Welcome to This Is Not A Review. In these articles we discuss general impressions, ideas and thoughts on any given game, but as the title implies, it’s not a review. Instead, it’s an exercise in offering a quick recommendation (or dismissal) after spending enough time to grasp the ideas and gameplay of a thing without necessarily playing it from A to Z.

The subject of this installment: MindSeize, developed and published by Kamina Dimension.

A time long ago, I desperately wished for more games like Metroid on the market. Then a finger on the monkey’s paw curled, and I’ve finally begun experiencing the negative side of getting exactly what I wanted.

Nowadays, the 2D Metroidvania is one of the indie scene’s most oversaturated genres, and while exemplars can still wow me – the magnificent Ori and the Will of the Wisps remains one of my favorites this year – there’s little room for something as generic as MindSeize, even when it’s competently made.

As vaguely suggested by the title, MindSeize is set in a sci-fi universe where a person’s consciousness can be transferred between host bodies, willingly or otherwise. The adventure begins with the paraplegic protagonist’s daughter having her mind abducted by an evil organization. He tracks the villains to an alien planet. In order to efficiently hunt her abductors down, his mind is moved into a powerful, agile robot body.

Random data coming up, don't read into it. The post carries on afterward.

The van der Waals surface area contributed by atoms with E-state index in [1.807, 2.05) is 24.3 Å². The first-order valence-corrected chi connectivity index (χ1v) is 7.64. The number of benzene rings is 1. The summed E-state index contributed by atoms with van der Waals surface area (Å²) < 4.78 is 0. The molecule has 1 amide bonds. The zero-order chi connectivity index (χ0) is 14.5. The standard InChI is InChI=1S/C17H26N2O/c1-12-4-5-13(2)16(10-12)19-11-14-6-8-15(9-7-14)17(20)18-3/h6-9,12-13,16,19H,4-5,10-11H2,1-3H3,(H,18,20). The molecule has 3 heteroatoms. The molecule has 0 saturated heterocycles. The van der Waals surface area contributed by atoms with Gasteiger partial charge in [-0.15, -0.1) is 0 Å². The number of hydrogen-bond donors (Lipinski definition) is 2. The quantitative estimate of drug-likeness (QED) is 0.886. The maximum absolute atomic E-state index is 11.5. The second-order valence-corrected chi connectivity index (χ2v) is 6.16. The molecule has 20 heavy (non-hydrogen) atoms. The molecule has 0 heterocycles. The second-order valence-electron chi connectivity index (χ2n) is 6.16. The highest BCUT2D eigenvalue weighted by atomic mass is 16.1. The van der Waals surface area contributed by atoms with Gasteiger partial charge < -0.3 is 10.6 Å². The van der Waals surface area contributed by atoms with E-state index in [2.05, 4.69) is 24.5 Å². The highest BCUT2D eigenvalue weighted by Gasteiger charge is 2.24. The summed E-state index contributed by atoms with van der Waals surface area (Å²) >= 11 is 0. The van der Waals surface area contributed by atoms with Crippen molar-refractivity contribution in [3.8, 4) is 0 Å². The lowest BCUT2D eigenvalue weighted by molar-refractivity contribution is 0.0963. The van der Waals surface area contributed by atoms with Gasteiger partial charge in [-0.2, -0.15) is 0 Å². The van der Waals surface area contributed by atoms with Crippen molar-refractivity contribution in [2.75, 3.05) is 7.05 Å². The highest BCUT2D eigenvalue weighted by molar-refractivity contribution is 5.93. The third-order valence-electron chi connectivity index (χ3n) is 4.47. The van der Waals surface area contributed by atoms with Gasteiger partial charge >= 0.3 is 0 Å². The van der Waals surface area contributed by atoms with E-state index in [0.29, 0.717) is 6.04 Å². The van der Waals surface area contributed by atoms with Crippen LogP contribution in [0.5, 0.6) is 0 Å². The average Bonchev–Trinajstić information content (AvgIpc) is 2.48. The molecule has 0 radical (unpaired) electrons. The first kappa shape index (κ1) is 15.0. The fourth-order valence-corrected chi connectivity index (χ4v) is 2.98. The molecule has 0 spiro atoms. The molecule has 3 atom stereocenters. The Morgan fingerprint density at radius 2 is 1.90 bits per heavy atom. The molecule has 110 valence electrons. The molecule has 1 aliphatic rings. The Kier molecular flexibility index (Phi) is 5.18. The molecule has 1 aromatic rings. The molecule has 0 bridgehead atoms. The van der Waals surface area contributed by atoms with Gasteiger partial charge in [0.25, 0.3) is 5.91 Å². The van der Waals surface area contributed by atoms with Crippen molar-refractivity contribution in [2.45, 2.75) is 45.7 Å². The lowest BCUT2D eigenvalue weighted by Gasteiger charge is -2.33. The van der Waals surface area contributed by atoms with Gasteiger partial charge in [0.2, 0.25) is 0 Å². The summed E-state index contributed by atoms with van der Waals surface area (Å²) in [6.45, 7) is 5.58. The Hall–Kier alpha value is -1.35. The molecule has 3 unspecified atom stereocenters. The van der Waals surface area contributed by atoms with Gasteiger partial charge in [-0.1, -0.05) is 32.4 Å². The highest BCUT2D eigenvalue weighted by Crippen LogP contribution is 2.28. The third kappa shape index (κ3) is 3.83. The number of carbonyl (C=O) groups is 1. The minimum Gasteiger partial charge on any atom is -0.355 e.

What follows is the most stock-standard exploration-based action-platformer imaginable. Unless something drastically changes in the later portions of the campaign, the mind transfer gimmick never factors into play in any meaningful way — it’s simply a plot device that’s cast aside once control is turned over to the player.

MindSeize represents one of the biggest challenges I’ve ever faced as someone with the responsibility of describing videogames, because it is utterly nondescript. The protagonist (whose name, unfortunately, is “M.C.”) can run, jump, shoot, and swing a sword. He eventually picks up abilities that allow him to do things like wall-jump and squeeze through tight gaps, which gradually expand a world that’s nonlinear in scope. If this sounds familiar, congratulations – you’ve played a videogame before.

It’s not a particularly polished title, with M.C. often getting humorously locked into single animation frames and certain maneuvers feeling frustratingly stiff. In an industry where major studios increasingly work their employees half to death ironing out every wrinkle, though, I’m not inclined to knock something as small as MindSeize for feeling rough around the edges as long as promising ideas shine through. Unfortunately, a complete lack of promising ideas aside from the premise is MindSeize’s real crime.

I eventually got stuck in the campaign, having explored the world to the best of my current ability, and hit nothing but dead-ends. I’m sure I’m missing something, and maybe if I dug through what little YouTube coverage exists, I’d eventually find the answer… but I just can’t be bothered.

In a past era when Metroid clones were uncommon, something like MindSeize might have been worth recommending. In 2020, though, it’s hard to find a reason to play it when there are so many other, better options.

Mike Suskie
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